It wasn’t the highlight of the State of the University address given Friday by University of Montana President Royce Engstrom, but Missoula College and its future location were in the text.
Engstrom touched on a number of building projects slated to take place across the University of Montana campus this year, including the $9.3 million Gilkey Center for Executive Education and Entrepreneurship, and a new student-athlete academic success center.
But a new Missoula College may be the most anticipated project of all, and university officials are studying two possible locations, including the South Campus and an alternative site identified earlier this year on East Broadway.
“Our original plan was to place the building on the South Campus,” Engstrom said during his address. “We are exploring an opportunity to make a more direct connection to the business community, to downtown and to MonTEC – our business incubator – through another location on East Broadway.”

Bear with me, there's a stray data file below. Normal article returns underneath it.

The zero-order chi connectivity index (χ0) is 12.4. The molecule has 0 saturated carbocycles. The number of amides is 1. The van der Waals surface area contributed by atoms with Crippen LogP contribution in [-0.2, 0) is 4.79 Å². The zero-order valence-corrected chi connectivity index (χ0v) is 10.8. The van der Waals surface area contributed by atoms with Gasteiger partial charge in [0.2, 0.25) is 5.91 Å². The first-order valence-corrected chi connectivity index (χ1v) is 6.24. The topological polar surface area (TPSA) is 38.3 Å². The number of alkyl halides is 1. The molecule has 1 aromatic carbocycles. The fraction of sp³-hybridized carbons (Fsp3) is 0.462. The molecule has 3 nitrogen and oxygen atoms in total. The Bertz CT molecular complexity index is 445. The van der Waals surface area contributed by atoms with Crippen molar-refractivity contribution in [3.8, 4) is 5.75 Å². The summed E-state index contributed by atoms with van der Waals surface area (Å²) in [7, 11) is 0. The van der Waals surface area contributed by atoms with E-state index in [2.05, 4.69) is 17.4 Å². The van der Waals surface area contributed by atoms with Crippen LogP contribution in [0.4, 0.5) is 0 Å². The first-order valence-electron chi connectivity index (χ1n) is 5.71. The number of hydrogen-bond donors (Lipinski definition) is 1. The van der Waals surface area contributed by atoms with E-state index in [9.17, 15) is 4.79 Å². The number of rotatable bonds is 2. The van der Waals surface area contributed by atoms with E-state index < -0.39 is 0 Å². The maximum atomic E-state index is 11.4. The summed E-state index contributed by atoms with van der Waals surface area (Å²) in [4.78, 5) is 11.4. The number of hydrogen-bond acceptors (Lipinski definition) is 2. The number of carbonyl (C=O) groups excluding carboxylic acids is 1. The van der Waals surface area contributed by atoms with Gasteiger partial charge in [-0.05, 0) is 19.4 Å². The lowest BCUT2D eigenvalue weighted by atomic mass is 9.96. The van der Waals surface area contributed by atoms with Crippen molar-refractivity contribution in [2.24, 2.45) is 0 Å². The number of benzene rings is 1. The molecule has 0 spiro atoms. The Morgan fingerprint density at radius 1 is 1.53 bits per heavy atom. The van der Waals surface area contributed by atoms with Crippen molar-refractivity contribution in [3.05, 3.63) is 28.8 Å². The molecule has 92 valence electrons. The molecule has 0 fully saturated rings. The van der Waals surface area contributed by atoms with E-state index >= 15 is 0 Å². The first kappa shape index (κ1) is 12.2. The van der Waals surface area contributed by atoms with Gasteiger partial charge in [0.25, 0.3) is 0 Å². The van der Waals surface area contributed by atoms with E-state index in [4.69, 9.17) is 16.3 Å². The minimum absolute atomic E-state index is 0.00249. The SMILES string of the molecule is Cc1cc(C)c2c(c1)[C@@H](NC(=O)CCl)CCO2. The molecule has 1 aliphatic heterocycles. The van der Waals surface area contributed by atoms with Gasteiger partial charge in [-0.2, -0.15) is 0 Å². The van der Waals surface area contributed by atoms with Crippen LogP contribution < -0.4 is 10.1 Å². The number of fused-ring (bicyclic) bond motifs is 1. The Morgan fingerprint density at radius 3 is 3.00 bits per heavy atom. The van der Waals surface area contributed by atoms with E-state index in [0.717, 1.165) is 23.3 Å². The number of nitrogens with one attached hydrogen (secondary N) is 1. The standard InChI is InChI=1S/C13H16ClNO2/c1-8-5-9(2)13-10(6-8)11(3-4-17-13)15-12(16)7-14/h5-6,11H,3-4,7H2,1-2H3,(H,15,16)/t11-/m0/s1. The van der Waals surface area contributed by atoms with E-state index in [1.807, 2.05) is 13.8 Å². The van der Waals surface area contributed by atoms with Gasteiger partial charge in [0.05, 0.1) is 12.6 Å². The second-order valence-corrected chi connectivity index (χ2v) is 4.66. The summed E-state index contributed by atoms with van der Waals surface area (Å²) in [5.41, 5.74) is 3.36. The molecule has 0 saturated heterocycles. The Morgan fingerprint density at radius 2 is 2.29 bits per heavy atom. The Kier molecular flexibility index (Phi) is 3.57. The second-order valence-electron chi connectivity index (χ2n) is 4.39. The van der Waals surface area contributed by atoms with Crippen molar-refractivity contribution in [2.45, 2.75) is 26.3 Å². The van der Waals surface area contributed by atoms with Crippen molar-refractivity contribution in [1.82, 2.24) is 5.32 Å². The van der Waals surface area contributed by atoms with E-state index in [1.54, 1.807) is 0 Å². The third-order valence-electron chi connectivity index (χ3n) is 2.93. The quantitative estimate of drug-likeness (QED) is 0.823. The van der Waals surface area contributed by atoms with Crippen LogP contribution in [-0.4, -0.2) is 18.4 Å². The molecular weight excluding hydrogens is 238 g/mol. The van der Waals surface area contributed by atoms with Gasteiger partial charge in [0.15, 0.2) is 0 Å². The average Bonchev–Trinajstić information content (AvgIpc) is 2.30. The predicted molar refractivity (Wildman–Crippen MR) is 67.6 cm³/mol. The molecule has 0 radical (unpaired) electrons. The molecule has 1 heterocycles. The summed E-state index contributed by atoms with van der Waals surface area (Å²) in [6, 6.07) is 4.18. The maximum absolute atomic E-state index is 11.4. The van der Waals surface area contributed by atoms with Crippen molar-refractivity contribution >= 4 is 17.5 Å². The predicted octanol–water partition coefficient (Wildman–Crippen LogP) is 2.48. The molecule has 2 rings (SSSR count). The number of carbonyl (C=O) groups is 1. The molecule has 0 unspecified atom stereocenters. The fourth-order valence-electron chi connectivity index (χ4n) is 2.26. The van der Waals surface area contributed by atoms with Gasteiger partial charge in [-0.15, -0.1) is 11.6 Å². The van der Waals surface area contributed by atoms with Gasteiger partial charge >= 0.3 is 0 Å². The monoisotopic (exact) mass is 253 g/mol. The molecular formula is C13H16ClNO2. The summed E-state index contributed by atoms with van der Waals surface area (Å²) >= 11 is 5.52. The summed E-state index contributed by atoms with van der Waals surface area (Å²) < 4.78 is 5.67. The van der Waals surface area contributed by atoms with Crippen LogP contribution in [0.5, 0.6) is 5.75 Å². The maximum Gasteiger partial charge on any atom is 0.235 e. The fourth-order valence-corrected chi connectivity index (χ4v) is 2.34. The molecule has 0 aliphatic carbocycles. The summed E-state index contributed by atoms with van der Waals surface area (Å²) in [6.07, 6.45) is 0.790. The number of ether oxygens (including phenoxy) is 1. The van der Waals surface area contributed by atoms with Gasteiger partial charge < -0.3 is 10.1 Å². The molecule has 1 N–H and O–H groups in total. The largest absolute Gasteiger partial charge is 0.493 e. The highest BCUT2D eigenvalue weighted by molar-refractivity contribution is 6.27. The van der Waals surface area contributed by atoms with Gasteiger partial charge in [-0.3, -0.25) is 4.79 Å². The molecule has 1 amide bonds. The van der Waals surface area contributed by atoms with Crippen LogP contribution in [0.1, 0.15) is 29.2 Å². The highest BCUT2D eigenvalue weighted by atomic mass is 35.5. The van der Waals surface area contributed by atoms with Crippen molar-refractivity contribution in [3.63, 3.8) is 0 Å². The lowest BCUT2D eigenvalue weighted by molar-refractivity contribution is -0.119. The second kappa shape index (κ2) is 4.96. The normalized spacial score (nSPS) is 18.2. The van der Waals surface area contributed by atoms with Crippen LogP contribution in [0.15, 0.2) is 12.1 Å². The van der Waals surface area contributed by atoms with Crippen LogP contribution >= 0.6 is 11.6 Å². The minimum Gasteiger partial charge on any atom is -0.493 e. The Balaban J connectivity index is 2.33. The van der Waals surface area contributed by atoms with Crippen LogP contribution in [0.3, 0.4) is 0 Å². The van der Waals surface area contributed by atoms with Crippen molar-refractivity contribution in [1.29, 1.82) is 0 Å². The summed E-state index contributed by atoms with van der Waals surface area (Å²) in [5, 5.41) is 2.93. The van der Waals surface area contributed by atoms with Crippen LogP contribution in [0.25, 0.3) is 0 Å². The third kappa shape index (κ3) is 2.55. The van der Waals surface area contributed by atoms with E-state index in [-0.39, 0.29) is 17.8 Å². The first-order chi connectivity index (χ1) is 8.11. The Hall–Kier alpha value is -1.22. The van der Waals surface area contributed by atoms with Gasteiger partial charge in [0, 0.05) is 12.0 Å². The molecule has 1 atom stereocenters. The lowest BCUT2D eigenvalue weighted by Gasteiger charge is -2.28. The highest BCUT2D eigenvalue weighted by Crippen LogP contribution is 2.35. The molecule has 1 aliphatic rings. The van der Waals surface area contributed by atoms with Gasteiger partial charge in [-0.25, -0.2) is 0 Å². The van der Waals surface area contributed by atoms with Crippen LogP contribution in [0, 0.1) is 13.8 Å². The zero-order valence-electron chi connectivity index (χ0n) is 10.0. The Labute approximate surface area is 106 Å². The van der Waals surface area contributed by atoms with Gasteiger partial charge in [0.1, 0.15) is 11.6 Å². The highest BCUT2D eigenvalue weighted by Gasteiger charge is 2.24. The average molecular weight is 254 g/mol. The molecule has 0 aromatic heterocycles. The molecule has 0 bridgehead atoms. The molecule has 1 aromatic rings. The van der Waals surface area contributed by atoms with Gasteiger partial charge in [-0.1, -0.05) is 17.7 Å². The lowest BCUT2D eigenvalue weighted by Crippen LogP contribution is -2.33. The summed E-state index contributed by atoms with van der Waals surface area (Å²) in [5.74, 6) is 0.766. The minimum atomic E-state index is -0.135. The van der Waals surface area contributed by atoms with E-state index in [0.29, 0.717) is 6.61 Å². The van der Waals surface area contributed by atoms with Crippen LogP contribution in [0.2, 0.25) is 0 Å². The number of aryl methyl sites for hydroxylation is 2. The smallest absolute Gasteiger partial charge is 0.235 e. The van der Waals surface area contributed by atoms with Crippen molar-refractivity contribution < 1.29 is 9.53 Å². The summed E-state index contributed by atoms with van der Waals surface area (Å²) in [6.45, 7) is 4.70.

With that, Engstrom said the university would arrange and host forums to seek feedback from the public on the proposed East Broadway site.
Engstrom said the forums would be held in the coming weeks. The university received the feasibility study on East Broadway from StudioFORMA in early July.
“We have conducted over the course of the summer a feasibility study on that location (East Broadway) with the help of an architect,” Engstrom said. “At this point, we’ll schedule two or three public forums to present that idea and get more public input on that and proceed from there.”
Engstrom said the university would make a final decision about location after the forums. The Missoula College project would then go to final design and construction.
Other projects looking to move forward include the Payne Family Native American Center. The lower level will be finished out as the Elouise Cobell Land and Cultural Institute.
Cobell, a member of the Blackfeet Tribe, played a pivotal roll in achieving a multibillion-dollar settlement between the federal government and Native Americans across the country.
The center will include a high-tech land studies laboratory and a communications center to connect students and faculty with indigenous populations around the world.